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Earlier this week I posted a thread on the 2018/19 financials for the Big Six Premier League clubs. Today I am going to look at the numbers for the Other 14 clubs #AFCB #BHAFC #BurnleyFC #CardiffCity #CPFC #EFC #FFC #HTAFC #LCFC #NUFC #SaintsFC #WatfordFC #WHUFC #WWFC
Obviously, there will be a significant impact on these numbers in the 2019/20 season (and probably 2020/21 as well) as a result of the COVID-19 lockdown, which has resulted in clubs earning much less revenue for a few months, but how did it look before the pandemic struck? ImageImage
Other 14 Premier League clubs generated £2.2 bln of revenue, but £2.6 bln of expenses (including £1.5 bln wages and £0.6 bln player amortisation) meant £393m operating loss. This was improved by £241m profit on player sales, offset by £35m interest, giving £188m loss before tax. Image
Read 35 tweets
Now that all the Premier League clubs have published their 2018/19 financials, we can compare the results, but we will do this a little differently by separating the analysis into two parts, as the numbers are so different for: (1) the Big Six clubs; and (2) the Other 14 clubs.
Today’s thread will focus on the 2018/19 financial results for the Big Six Premier League clubs #AFC #CFC #LFC #MCFC #MUFC #THFC. Clearly, there will be a significant impact on these numbers in 2019/20 following the COVID-19 lockdown, but how did it look before the pandemic?
Big 6 Premier League clubs generated £3.0 bln of revenue, but £3.1 bln of expenses (including £1.7 bln wages and £0.7 bln player amortisation) meant a £97m operating loss. This was improved by £193m profit on player sales, offset by £23m interest, giving £33m profit before tax.
Read 36 tweets
Newcastle United’s 2018/19 financial results cover a season when they finished 13th in the Premier League, 3 places lower than the previous year. Steve Bruce replaced Rafael Benitez as manager after the season ended. Some thoughts in the following thread #NUFC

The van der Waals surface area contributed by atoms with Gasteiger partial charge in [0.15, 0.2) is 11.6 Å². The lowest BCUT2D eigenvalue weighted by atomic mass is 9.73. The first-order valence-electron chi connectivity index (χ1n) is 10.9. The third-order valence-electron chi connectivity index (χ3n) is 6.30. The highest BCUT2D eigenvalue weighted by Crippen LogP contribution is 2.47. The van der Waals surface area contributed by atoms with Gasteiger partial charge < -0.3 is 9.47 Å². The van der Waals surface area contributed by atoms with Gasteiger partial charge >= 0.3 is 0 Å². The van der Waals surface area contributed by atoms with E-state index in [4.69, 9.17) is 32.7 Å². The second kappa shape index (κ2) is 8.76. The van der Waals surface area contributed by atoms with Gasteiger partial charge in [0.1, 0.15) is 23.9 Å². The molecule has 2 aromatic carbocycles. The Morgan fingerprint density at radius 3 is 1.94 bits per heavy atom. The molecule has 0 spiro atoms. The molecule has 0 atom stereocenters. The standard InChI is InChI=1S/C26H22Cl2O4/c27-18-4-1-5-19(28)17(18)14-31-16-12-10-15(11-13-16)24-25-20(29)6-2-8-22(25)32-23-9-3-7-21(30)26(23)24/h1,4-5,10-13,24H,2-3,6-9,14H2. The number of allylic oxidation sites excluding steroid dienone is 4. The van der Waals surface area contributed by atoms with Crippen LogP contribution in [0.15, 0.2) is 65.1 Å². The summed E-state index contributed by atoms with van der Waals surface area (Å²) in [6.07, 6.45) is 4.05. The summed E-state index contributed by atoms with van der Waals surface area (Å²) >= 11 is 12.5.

#NUFC profit before tax improved by £18m from £23m to £41m, very largely due to profit on player sales surging from £4m to £25m, as revenue dropped £2m (1%) from £178m to £176m. There was minimal expense growth of just £1m. Post-tax profit increased from £19m to £35m.
The largest #NUFC revenue decrease was broadcasting, which fell £2.5m (2%) to £124m, mainly due to the worse finishing place in the league, though commercial was also down £0.5m (2%) to £28m. In contrast, match day rose £0.9m (4%) to £25m.
Read 50 tweets
Crystal Palace’s 2018/19 financial results covered a season when they finished “in a respectable” 12th place under Roy Hodgson. This secured a seventh successive year in the Premier League, their longest ever spell in England’s top division. Some thoughts follow #CPFC
#CPFC improved from a £36m loss before tax to a £5m profit, very largely due to profit on player sales (mainly Aaron Wan-Bissaka’s move to #MUFC) surging from £2m to £46m, though revenue also rose £5m (3%) to a club record £155m. Partly offset by expenses increasing £8m.
All three #CPFC revenue streams grew, led by broadcasting, which rose £3.2m (3%) to £124.4m. There were also increases in commercial, up £1.0m (6%) to £16.4m, and match day, up £0.9m (7%) to £14.6m. Note: this revenue split is taken from the club’s Annual Review.
Read 44 tweets
Manchester United have announced financial results for Q3 of 2019/20, incorporating the first 9 months of the season. This covers January to March 2020, so provides some early insight into the impact of the football lockdown. Some thoughts in the following thread #MUFC
#MUFC swung from £11m profit before tax to £29m loss for Q3, as revenue fell by £28m (19%) from £152m to £124m, partly offset by £15m (18%) reduction in wages to £69m. Hit by interest payable rising £22m from £3m to £25m (forex losses). Loss after tax £23m due to £6m tax credit.
The main reason for #MUFC £28m revenue reduction was broadcasting, which more than halved from £54m to £26m, due to £15m provision for COVID-19 rebate and playing in the far less lucrative Europa League, compared to the previous season’s Champions League.
Read 47 tweets
Here are a few more of the new two-page financial fact sheets for Premier League clubs, based on requests from some fans. Today it’s the turn of Everton, West Ham, Brighton & Hove Albion and Fulham #EFC #WHUFC #BHAFC #FFC
#EFC have had significant investment from owner Farhad Moshiri, driving large increases in debt, transfer spend, wages and player amortisation. Revenue relatively flat in last 3 years, leading to highest loss in the Premier League in 2019 (2018 benefited from high player sales).
#WHUFC have 7th highest revenue in Premier League, but little growth in last 3 years. Wages have steadily increased, so profitability has declined. Relatively low debt, but high interest payments to Gold and Sullivan. Transfer spend rising (5th highest net in PL in 2019).